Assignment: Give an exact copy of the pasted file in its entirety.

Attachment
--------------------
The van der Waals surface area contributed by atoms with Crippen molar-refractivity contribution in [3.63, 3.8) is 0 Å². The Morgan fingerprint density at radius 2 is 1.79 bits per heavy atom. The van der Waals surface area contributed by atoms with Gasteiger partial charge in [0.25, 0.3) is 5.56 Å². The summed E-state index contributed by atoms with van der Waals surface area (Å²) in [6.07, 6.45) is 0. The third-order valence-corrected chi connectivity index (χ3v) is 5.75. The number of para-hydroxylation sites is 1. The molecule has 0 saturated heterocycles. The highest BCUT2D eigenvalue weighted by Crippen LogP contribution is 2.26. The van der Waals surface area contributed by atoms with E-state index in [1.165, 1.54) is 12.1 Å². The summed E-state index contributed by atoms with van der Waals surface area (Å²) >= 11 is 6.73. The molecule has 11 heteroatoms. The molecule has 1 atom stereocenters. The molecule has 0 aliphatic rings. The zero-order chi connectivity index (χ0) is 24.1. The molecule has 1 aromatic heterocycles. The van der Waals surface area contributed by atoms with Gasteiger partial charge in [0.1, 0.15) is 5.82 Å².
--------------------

The van der Waals surface area contributed by atoms with Crippen molar-refractivity contribution in [3.63, 3.8) is 0 Å². The Morgan fingerprint density at radius 2 is 1.79 bits per heavy atom. The van der Waals surface area contributed by atoms with Gasteiger partial charge in [0.25, 0.3) is 5.56 Å². The summed E-state index contributed by atoms with van der Waals surface area (Å²) in [6.07, 6.45) is 0. The third-order valence-corrected chi connectivity index (χ3v) is 5.75. The number of para-hydroxylation sites is 1. The molecule has 0 saturated heterocycles. The highest BCUT2D eigenvalue weighted by Crippen LogP contribution is 2.26. The van der Waals surface area contributed by atoms with E-state index in [1.165, 1.54) is 12.1 Å². The summed E-state index contributed by atoms with van der Waals surface area (Å²) >= 11 is 6.73. The molecule has 11 heteroatoms. The molecule has 1 atom stereocenters. The molecule has 0 aliphatic rings. The zero-order chi connectivity index (χ0) is 24.1. The molecule has 1 aromatic heterocycles. The van der Waals surface area contributed by atoms with Gasteiger partial charge in [0.1, 0.15) is 5.82 Å².